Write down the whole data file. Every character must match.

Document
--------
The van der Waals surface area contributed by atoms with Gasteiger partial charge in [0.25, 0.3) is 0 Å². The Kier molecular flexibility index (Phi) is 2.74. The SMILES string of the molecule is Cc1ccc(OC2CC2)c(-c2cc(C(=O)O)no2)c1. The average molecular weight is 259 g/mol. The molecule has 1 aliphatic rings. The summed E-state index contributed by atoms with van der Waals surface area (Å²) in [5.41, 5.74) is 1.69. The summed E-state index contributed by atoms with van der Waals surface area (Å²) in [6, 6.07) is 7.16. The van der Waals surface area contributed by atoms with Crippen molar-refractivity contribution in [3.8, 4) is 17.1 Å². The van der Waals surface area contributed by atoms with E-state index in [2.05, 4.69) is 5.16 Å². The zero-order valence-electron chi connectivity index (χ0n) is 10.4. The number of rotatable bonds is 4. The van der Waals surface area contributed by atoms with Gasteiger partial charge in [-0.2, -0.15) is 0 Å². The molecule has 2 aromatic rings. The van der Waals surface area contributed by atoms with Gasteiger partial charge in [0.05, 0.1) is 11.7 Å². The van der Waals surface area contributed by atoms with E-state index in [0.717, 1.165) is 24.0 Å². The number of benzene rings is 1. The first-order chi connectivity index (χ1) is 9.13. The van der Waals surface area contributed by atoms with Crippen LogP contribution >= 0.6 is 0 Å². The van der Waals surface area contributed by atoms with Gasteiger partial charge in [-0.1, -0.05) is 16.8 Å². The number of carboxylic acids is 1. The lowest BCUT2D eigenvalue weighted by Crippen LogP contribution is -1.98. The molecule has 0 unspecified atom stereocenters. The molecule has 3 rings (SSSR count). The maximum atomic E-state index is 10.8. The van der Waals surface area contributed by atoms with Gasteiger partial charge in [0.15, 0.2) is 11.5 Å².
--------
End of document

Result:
The van der Waals surface area contributed by atoms with Gasteiger partial charge in [0.25, 0.3) is 0 Å². The Kier molecular flexibility index (Phi) is 2.74. The SMILES string of the molecule is Cc1ccc(OC2CC2)c(-c2cc(C(=O)O)no2)c1. The average molecular weight is 259 g/mol. The molecule has 1 aliphatic rings. The summed E-state index contributed by atoms with van der Waals surface area (Å²) in [5.41, 5.74) is 1.69. The summed E-state index contributed by atoms with van der Waals surface area (Å²) in [6, 6.07) is 7.16. The van der Waals surface area contributed by atoms with Crippen molar-refractivity contribution in [3.8, 4) is 17.1 Å². The van der Waals surface area contributed by atoms with E-state index in [2.05, 4.69) is 5.16 Å². The zero-order valence-electron chi connectivity index (χ0n) is 10.4. The number of rotatable bonds is 4. The van der Waals surface area contributed by atoms with Gasteiger partial charge in [-0.2, -0.15) is 0 Å². The molecule has 2 aromatic rings. The van der Waals surface area contributed by atoms with Gasteiger partial charge in [0.05, 0.1) is 11.7 Å². The van der Waals surface area contributed by atoms with E-state index in [0.717, 1.165) is 24.0 Å². The number of benzene rings is 1. The first-order chi connectivity index (χ1) is 9.13. The van der Waals surface area contributed by atoms with Crippen LogP contribution >= 0.6 is 0 Å². The van der Waals surface area contributed by atoms with Gasteiger partial charge in [-0.1, -0.05) is 16.8 Å². The number of carboxylic acids is 1. The lowest BCUT2D eigenvalue weighted by Crippen LogP contribution is -1.98. The molecule has 0 unspecified atom stereocenters. The molecule has 3 rings (SSSR count). The maximum atomic E-state index is 10.8. The van der Waals surface area contributed by atoms with Gasteiger partial charge in [0.15, 0.2) is 11.5 Å².